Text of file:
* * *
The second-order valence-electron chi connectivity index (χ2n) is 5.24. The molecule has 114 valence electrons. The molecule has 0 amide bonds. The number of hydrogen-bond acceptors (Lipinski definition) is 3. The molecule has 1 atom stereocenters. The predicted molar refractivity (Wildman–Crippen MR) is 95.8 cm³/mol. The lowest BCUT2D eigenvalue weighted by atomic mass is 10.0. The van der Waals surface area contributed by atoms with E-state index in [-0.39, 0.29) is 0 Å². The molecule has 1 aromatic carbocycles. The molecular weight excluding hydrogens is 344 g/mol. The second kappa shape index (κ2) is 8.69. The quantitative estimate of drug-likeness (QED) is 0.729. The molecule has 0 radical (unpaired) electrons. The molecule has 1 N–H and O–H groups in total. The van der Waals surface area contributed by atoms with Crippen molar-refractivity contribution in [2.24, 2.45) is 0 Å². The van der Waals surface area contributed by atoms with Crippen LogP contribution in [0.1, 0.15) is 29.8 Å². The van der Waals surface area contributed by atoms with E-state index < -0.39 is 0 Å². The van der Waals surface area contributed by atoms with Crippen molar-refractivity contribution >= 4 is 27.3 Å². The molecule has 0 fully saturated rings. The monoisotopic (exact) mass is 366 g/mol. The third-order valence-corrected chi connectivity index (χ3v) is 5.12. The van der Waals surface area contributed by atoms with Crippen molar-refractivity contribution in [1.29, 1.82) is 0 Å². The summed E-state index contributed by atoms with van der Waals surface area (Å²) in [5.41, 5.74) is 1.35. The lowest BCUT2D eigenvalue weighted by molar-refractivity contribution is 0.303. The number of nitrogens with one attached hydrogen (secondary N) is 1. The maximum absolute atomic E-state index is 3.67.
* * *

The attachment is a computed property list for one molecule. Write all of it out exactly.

The second-order valence-electron chi connectivity index (χ2n) is 5.24. The molecule has 114 valence electrons. The molecule has 0 amide bonds. The number of hydrogen-bond acceptors (Lipinski definition) is 3. The molecule has 1 atom stereocenters. The predicted molar refractivity (Wildman–Crippen MR) is 95.8 cm³/mol. The lowest BCUT2D eigenvalue weighted by atomic mass is 10.0. The van der Waals surface area contributed by atoms with E-state index in [-0.39, 0.29) is 0 Å². The molecule has 1 aromatic carbocycles. The molecular weight excluding hydrogens is 344 g/mol. The second kappa shape index (κ2) is 8.69. The quantitative estimate of drug-likeness (QED) is 0.729. The molecule has 0 radical (unpaired) electrons. The molecule has 1 N–H and O–H groups in total. The van der Waals surface area contributed by atoms with Crippen molar-refractivity contribution in [2.24, 2.45) is 0 Å². The van der Waals surface area contributed by atoms with Crippen LogP contribution in [0.1, 0.15) is 29.8 Å². The van der Waals surface area contributed by atoms with E-state index < -0.39 is 0 Å². The van der Waals surface area contributed by atoms with Crippen molar-refractivity contribution >= 4 is 27.3 Å². The molecule has 0 fully saturated rings. The monoisotopic (exact) mass is 366 g/mol. The third-order valence-corrected chi connectivity index (χ3v) is 5.12. The van der Waals surface area contributed by atoms with Crippen molar-refractivity contribution in [1.29, 1.82) is 0 Å². The summed E-state index contributed by atoms with van der Waals surface area (Å²) in [5.41, 5.74) is 1.35. The lowest BCUT2D eigenvalue weighted by molar-refractivity contribution is 0.303. The number of nitrogens with one attached hydrogen (secondary N) is 1. The maximum absolute atomic E-state index is 3.67.